4. She goes on to tell a entirely disinterested David that Sheeran’s brand of 21st century troubadourism has caught Johnny’s attention too but she suspects its more to do with his eternal yearning for the enigmatic Amber than anything else.

This week, after much soul searching, Johnny eventually plucked up the courage to ask Amber to go to the Isle of White festival. Having received a pair of tickets for his birthday Johnny told Freddie, he was particularly excited about seeing rising star Rag’n’Bone man. In terms of both genre and style, Sheeran’s musical offering isn’t a million miles from er…’Rag’…and so Johnny is a clearly fan of young singers who culturally signify the unlikely ‘authentic underdog’ who hits the big time against the odds. Johnny thinks he’s punching above his weight with Amber, so when she agrees to take up the second ticket, might this music suggest that he’s going to win over her heart after all?

5. Finally, I am interested in how Lily’s relationship with Anisha is indirectly heard through her enjoyment of Sheeran’s music.

The singer recently featured on Desert Island Discs, not only revealing the back story to his extraordinary successes but also sharing insight into his dogged determinism and continued ambition.

In a culture that ascribes these kinds of qualities as typically masculine, to hear Lily’s fighting talk about out-doing Anisha at the single wicket was rather refreshing. With various village dramas being played out through the decision to include women in the Ambridge cricket team, a subtle flash of female masculinity was a delight this week. I’m not sure if we can ever claim that Sheeran brings such queerness to the yard, but I’m intrigued how the single wicket goes this year…and that’s a first!

#nowlistening: Baltimore Oriole by Hoagy Carmichael.

Hoagy_Carmichael_-_1947As she tucked into her delicious eggs benedict, Lilian wasn’t just being serenaded by relentless, saccharine compliments from Justin in the tea room on Wednesday night. Continuing this weeks’ ornithological musical theme was Hoagy Carmichael chirping away under the hubbub of the tea room with his ode to a particularly colourful migratory breeding bird, the Baltimore Oriole.

Common to the USA, this little warbler is cousin to the UK’s native blackbird — whose song we regularly hear in the Am Vale — indeed, the same could be said of Fag Ash Lil’s ubiquitous gin-soaked cackles. A little lyric analysis leaves little doubt that this little bird is indeed, representative of Lilian. This is all about her historically flighty love life (Oh how I miss those Tiger and Puss Cat days…) and her current predicament as mistress-turned-homewrecker-turned-significant other of Justin Elliott.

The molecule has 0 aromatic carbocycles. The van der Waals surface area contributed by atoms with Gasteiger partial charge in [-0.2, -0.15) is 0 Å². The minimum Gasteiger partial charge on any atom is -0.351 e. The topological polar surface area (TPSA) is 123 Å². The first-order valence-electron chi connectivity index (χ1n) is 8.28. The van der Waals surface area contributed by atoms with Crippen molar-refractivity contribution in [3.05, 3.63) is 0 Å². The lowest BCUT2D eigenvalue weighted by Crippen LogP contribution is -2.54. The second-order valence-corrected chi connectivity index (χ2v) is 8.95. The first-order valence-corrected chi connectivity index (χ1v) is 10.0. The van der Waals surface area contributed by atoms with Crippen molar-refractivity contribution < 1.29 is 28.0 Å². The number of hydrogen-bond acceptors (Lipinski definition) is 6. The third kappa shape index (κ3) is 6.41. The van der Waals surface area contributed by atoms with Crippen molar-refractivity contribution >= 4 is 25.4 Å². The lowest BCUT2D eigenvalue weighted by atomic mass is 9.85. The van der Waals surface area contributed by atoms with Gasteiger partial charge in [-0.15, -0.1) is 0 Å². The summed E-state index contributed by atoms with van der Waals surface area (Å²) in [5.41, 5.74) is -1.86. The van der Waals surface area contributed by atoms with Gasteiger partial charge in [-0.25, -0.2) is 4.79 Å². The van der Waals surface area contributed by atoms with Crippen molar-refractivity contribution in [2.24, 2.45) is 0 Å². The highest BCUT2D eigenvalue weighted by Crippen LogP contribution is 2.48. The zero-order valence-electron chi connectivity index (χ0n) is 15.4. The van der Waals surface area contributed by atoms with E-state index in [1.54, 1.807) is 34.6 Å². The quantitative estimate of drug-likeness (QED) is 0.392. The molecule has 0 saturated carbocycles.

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This version of ‘Baltimore Oriole’ is performed in the key of D minor, a key described by Schubert as possessing ‘melancholy womanliness, the spleen and humours brood’. Indeed, while co-writer Paul Webster’s lyrics seem to be voiced as Justin‘s arrogant desire to ‘rescue’ Lilian by making their relationship official, the musical environment of D minor keeps our focus on Lilian’s take on how the relationship is developing and changing.

images.jpegAs an aside, the music functions away from the Justilian connection too with the
sombre, yet sashaying ditty cutting across other themes and narratives currently at play in the village. Flurries from the flute section are particularly noticeable in this arrangement, a tried and tested orchestration technique to evoke birdsong and a neat touch to introduce avid twitcher Robert Snell into the scene just as Carmichael sings the word ‘bird’. This is either a result of cleverly synchronised editing or serendipitous timing but either way it’s not just any bird, but a ‘two-timing jay bird’ and so our attention is brought back to the Bellamy-Elliott tangle.

p04j8850.jpgThese tensions are emphasised again at 2mins 19secs when the lyric : ‘…to make a lonely man happy’ (in fact this is the most discernible lyric in the whole scene) when Justin asks Lilian out for a post-brunch promenade around the lake. But Lilian calls the activity into question, reiterating her ongoing rejection of domesticity and asserting her delight in the wildness of their previously unconventional affair. Ultimately ‘Baltimore Oriole’ functions as a bold and empowered statement for Lilian who continues to demand free-spirited autonomy from her own nest.